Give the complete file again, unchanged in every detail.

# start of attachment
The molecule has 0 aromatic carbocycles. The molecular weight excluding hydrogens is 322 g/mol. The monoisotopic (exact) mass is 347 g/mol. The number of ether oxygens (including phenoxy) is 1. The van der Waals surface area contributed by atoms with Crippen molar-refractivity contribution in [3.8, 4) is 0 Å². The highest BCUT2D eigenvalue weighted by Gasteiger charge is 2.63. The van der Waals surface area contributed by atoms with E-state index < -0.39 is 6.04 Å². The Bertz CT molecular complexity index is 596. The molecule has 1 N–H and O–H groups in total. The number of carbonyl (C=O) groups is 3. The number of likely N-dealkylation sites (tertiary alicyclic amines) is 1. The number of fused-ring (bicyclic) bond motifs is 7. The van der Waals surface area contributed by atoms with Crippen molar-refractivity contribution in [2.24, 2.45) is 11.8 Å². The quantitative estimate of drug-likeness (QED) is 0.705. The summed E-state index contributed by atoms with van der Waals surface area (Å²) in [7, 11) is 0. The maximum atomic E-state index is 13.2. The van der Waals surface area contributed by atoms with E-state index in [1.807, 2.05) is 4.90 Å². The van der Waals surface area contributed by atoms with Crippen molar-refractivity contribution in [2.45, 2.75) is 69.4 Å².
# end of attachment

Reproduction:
The molecule has 0 aromatic carbocycles. The molecular weight excluding hydrogens is 322 g/mol. The monoisotopic (exact) mass is 347 g/mol. The number of ether oxygens (including phenoxy) is 1. The van der Waals surface area contributed by atoms with Crippen molar-refractivity contribution in [3.8, 4) is 0 Å². The highest BCUT2D eigenvalue weighted by Gasteiger charge is 2.63. The van der Waals surface area contributed by atoms with E-state index < -0.39 is 6.04 Å². The Bertz CT molecular complexity index is 596. The molecule has 1 N–H and O–H groups in total. The number of carbonyl (C=O) groups is 3. The number of likely N-dealkylation sites (tertiary alicyclic amines) is 1. The number of fused-ring (bicyclic) bond motifs is 7. The van der Waals surface area contributed by atoms with Crippen molar-refractivity contribution in [2.24, 2.45) is 11.8 Å². The quantitative estimate of drug-likeness (QED) is 0.705. The summed E-state index contributed by atoms with van der Waals surface area (Å²) in [7, 11) is 0. The maximum atomic E-state index is 13.2. The van der Waals surface area contributed by atoms with E-state index in [1.807, 2.05) is 4.90 Å². The van der Waals surface area contributed by atoms with Crippen molar-refractivity contribution in [2.45, 2.75) is 69.4 Å².